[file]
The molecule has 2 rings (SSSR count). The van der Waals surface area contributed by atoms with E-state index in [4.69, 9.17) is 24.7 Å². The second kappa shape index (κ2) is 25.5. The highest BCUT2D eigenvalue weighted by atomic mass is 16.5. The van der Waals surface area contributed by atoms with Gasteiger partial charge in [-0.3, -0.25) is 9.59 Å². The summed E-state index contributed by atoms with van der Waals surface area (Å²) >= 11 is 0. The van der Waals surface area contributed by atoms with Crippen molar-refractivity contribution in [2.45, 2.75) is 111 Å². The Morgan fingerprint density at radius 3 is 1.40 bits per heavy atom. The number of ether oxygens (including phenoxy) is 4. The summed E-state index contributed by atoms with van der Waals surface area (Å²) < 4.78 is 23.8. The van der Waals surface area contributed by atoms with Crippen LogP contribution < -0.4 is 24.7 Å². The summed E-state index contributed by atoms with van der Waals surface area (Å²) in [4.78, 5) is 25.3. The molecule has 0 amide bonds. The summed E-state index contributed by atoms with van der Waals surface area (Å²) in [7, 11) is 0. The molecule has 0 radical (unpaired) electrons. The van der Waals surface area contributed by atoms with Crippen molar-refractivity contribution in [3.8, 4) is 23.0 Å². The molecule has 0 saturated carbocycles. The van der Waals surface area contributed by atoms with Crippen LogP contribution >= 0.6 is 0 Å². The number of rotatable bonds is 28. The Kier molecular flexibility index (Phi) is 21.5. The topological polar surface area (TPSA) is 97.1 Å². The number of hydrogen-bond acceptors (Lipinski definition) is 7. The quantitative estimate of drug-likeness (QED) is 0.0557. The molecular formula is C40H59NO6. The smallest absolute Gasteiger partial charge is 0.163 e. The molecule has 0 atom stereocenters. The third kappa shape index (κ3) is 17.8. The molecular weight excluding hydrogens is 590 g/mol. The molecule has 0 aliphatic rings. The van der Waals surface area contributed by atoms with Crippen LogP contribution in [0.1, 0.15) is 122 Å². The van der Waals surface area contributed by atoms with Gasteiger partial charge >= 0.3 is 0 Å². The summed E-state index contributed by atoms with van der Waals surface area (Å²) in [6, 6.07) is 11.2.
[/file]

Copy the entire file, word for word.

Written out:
The molecule has 2 rings (SSSR count). The van der Waals surface area contributed by atoms with E-state index in [4.69, 9.17) is 24.7 Å². The second kappa shape index (κ2) is 25.5. The highest BCUT2D eigenvalue weighted by atomic mass is 16.5. The van der Waals surface area contributed by atoms with Gasteiger partial charge in [-0.3, -0.25) is 9.59 Å². The summed E-state index contributed by atoms with van der Waals surface area (Å²) >= 11 is 0. The van der Waals surface area contributed by atoms with Crippen molar-refractivity contribution in [2.45, 2.75) is 111 Å². The Morgan fingerprint density at radius 3 is 1.40 bits per heavy atom. The number of ether oxygens (including phenoxy) is 4. The summed E-state index contributed by atoms with van der Waals surface area (Å²) < 4.78 is 23.8. The van der Waals surface area contributed by atoms with Crippen LogP contribution < -0.4 is 24.7 Å². The summed E-state index contributed by atoms with van der Waals surface area (Å²) in [4.78, 5) is 25.3. The molecule has 0 amide bonds. The summed E-state index contributed by atoms with van der Waals surface area (Å²) in [7, 11) is 0. The molecule has 0 radical (unpaired) electrons. The van der Waals surface area contributed by atoms with Crippen molar-refractivity contribution in [3.8, 4) is 23.0 Å². The molecule has 0 saturated carbocycles. The van der Waals surface area contributed by atoms with Crippen LogP contribution >= 0.6 is 0 Å². The number of rotatable bonds is 28. The Kier molecular flexibility index (Phi) is 21.5. The topological polar surface area (TPSA) is 97.1 Å². The number of hydrogen-bond acceptors (Lipinski definition) is 7. The quantitative estimate of drug-likeness (QED) is 0.0557. The molecular formula is C40H59NO6. The smallest absolute Gasteiger partial charge is 0.163 e. The molecule has 0 atom stereocenters. The third kappa shape index (κ3) is 17.8. The molecular weight excluding hydrogens is 590 g/mol. The molecule has 0 aliphatic rings. The van der Waals surface area contributed by atoms with Crippen LogP contribution in [0.1, 0.15) is 122 Å². The van der Waals surface area contributed by atoms with Gasteiger partial charge >= 0.3 is 0 Å². The summed E-state index contributed by atoms with van der Waals surface area (Å²) in [6, 6.07) is 11.2.